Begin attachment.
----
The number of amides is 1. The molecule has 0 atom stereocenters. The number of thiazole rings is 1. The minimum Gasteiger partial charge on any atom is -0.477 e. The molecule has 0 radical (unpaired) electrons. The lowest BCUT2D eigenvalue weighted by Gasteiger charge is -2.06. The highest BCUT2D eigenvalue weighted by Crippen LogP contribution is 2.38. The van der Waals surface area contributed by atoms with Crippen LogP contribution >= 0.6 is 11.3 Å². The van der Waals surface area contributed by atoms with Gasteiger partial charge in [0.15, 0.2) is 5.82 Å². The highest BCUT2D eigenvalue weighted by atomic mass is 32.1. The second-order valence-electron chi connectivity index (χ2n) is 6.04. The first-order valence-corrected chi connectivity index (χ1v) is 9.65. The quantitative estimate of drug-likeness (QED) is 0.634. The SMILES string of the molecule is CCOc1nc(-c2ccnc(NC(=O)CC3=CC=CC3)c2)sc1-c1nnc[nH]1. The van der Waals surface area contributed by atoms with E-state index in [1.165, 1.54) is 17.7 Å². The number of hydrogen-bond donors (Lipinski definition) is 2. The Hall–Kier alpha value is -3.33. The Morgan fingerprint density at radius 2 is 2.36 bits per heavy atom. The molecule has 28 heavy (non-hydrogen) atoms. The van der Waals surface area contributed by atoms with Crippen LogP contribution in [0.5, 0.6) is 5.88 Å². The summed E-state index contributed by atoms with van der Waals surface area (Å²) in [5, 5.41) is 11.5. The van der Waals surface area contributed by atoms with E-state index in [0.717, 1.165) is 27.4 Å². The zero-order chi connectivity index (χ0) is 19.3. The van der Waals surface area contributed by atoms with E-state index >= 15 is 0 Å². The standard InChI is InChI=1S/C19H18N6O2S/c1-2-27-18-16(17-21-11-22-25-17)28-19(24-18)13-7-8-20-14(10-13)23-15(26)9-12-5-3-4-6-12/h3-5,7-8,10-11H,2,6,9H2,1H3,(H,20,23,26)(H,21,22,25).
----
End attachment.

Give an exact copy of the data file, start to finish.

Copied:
The number of amides is 1. The molecule has 0 atom stereocenters. The number of thiazole rings is 1. The minimum Gasteiger partial charge on any atom is -0.477 e. The molecule has 0 radical (unpaired) electrons. The lowest BCUT2D eigenvalue weighted by Gasteiger charge is -2.06. The highest BCUT2D eigenvalue weighted by Crippen LogP contribution is 2.38. The van der Waals surface area contributed by atoms with Crippen LogP contribution >= 0.6 is 11.3 Å². The van der Waals surface area contributed by atoms with Gasteiger partial charge in [0.15, 0.2) is 5.82 Å². The highest BCUT2D eigenvalue weighted by atomic mass is 32.1. The second-order valence-electron chi connectivity index (χ2n) is 6.04. The first-order valence-corrected chi connectivity index (χ1v) is 9.65. The quantitative estimate of drug-likeness (QED) is 0.634. The SMILES string of the molecule is CCOc1nc(-c2ccnc(NC(=O)CC3=CC=CC3)c2)sc1-c1nnc[nH]1. The van der Waals surface area contributed by atoms with E-state index in [1.165, 1.54) is 17.7 Å². The number of hydrogen-bond donors (Lipinski definition) is 2. The Hall–Kier alpha value is -3.33. The Morgan fingerprint density at radius 2 is 2.36 bits per heavy atom. The molecule has 28 heavy (non-hydrogen) atoms. The van der Waals surface area contributed by atoms with Crippen LogP contribution in [0.5, 0.6) is 5.88 Å². The summed E-state index contributed by atoms with van der Waals surface area (Å²) in [5, 5.41) is 11.5. The van der Waals surface area contributed by atoms with E-state index in [0.717, 1.165) is 27.4 Å². The zero-order chi connectivity index (χ0) is 19.3. The van der Waals surface area contributed by atoms with E-state index >= 15 is 0 Å². The standard InChI is InChI=1S/C19H18N6O2S/c1-2-27-18-16(17-21-11-22-25-17)28-19(24-18)13-7-8-20-14(10-13)23-15(26)9-12-5-3-4-6-12/h3-5,7-8,10-11H,2,6,9H2,1H3,(H,20,23,26)(H,21,22,25).